However, the current use of Cachebench in PTS is of little use. It is only a test of how bad the compiler optimize when compiling with -O. The result differs a lot if better optimization is used.
The result from the Cachebench read-test I get this on an Athlon 64 X2 computer using Debian testing gcc-4.6:
PTS result, using the default -O: 1308 MB/s
PTS result, using -Ofast: 5487 MB/s
PTS result, using -Ofast -fprefetch-loop-arrays: 8440 MB/s
Cachebench is very sensitive to compiler optimizations, and just using -O is more of a test of the included optimizations when using -O and when tuning for the default CPU for the given compiler. Different versions of gcc include different optimizations, and different distributions of Linux set different default tuning options.
From a hardware test point of view, you should either use the same binary, or you should find the best results.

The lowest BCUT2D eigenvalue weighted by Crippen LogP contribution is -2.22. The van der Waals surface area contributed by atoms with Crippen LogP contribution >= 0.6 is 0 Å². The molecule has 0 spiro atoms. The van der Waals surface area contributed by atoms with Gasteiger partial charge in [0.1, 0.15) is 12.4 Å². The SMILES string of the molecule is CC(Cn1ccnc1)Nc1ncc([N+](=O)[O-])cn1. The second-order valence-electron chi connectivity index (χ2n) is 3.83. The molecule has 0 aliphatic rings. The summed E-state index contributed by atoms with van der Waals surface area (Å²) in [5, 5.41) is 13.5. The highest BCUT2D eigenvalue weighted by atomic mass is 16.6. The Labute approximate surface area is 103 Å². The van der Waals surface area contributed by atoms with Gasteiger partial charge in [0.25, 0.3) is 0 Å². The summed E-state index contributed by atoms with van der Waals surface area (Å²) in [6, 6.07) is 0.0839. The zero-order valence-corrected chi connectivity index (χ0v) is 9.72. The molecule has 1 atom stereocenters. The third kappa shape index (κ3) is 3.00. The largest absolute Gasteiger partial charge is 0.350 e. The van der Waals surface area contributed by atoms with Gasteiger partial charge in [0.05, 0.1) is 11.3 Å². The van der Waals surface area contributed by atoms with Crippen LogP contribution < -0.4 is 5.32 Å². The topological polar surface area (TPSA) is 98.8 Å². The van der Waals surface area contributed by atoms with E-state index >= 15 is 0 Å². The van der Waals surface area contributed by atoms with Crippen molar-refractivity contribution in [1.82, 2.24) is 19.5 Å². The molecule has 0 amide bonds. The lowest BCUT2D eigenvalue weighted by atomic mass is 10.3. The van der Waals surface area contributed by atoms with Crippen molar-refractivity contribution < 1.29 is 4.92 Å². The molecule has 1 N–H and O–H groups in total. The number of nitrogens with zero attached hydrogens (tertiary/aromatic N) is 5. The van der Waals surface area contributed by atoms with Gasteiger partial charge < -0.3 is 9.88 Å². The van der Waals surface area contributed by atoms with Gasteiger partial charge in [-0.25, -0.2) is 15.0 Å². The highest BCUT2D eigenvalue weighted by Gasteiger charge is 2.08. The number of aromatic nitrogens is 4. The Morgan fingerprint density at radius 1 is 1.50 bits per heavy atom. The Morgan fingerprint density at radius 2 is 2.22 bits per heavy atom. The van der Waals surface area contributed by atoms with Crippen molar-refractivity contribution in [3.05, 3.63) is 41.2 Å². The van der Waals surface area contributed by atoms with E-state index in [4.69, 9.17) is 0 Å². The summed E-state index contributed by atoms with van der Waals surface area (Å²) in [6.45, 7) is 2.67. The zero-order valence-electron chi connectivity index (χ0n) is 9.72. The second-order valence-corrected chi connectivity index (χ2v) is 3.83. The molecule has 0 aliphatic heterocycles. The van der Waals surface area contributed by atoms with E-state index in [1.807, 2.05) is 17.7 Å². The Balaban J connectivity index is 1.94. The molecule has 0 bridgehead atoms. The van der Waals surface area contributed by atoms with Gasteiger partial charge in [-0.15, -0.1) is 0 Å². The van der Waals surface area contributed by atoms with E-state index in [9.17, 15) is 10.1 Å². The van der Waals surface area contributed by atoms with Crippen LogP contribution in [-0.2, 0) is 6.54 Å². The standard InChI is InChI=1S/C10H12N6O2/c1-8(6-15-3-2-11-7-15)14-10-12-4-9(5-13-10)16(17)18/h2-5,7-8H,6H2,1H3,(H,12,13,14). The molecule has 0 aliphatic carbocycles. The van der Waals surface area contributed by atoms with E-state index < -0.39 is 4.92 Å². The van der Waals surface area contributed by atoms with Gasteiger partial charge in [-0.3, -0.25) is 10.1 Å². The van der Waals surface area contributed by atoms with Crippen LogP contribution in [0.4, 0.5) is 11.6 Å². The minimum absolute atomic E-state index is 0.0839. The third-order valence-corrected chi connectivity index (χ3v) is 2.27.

Now we see results from different compilers with non-optimal optimization and tuning flags, and even worse,
you don't state the compiler used, including default tuning options.
It is quite obvious that 1308 MB/s is a useless result when better optimization give you 8440 MB/s on the same hardware.
so the Tegra only wins a couple of these comparisons... we probably need to widen the search space. It is interesting how much the Panda performance varied. We couldn't run Crafty because of a dependency failure (libnuma-dev)...